Could not agree more. So when we think about this, we think about two topics. We think about access and we think about quality. And I want to just give a brief overview of those two things.
One of the things we haven’t really had to deal with before in global education recently is this access question. So access normally just means, is there a classroom that I can turn up and gain education? When schools are shut down, suddenly access actually becomes a different question. It becomes, is there infrastructure that allows me, whether it’s through the internet and a laptop or through the radio or through a television to actually be able to engage with an educator or engage with some educational software or content, however it may be delivered?
And when you look at it globally, of course, this is true for some kids in New York and some kids in London, as well. They don’t have the access, many, a much smaller scale than somewhere in the global South, for example. But that is something that we have to focus on. Now that’s a relatively technical solution.
That’s about building infrastructure and supplying hardware. The interesting bit, probably, which is what you’re talking about is quality, but what does a quality education look like online? So, when we talk about quality education, we’re talking about how good the teacher is in the classroom in front of you.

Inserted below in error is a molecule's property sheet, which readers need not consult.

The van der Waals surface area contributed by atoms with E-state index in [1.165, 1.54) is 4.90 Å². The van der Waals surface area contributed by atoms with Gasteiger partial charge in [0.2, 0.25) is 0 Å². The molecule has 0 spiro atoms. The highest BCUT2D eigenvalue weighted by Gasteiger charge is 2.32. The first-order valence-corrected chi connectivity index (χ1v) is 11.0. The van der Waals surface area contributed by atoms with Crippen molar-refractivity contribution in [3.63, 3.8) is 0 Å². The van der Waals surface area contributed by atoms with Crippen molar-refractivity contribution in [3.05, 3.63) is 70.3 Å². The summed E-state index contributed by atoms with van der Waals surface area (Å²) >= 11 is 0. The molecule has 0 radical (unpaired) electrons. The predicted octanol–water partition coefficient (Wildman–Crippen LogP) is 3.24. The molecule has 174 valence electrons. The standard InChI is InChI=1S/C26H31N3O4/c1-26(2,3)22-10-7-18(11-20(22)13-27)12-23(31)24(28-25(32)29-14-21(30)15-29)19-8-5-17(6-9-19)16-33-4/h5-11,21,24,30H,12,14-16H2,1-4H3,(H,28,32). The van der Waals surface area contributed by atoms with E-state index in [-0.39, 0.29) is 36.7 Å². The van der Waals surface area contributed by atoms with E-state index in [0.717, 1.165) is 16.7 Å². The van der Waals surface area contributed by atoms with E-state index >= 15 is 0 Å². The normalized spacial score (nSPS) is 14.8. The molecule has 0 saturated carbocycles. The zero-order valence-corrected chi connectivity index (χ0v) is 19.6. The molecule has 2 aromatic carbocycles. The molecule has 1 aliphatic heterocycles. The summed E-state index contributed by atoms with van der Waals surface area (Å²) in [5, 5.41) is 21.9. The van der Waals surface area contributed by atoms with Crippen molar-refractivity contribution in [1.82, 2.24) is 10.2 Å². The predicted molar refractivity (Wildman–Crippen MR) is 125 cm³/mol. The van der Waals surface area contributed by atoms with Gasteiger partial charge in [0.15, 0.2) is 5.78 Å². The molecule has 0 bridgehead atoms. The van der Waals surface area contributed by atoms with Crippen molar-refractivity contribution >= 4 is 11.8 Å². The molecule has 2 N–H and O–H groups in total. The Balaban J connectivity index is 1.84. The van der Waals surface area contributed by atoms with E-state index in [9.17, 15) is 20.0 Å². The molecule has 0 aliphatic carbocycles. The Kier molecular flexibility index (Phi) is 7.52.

But again, if you’re not going to school, suddenly the question is, how good is the quality of education that you’re receiving sitting in your bedroom via your laptop? But what’s really interesting and it’s true, what you said has completely disrupted our idea of what a quality education is.
If you’re not wandering around the campus of Harvard, if no one is, then actually everybody has access to quite a high level of quality education in terms of the content they can access online.
And there’s some really interesting organizations springing up, Outlier.org, from the masterclass guys, great new university models for college kids.
And there’s huge potential for technology. But what you say is spot on, college kids are self-motivated. They can sit down, most can sit down, work through exercises alone, watch lectures, motivate themselves to do that.
But from my experience as a teacher, the vast majority of primary and middle school kids are just not equipped with those kinds of faculties yet, and sitting in front of a laptop. This is what’s happening. There’s so much other stuff online that you might otherwise want to be looking at than the class you’re supposed to be doing for school and the exercises you’re supposed to be filling in.
And so, that’s where quality has to mean something about human to human engagement. And when the teacher comes back as a figure, even with an online education, it would have the schools and teachers and people that I’ve spoken to, have learnt more than anything, during the pandemic tech can be a really good crunch for the education system, and actually can enhance what teachers do quite significantly.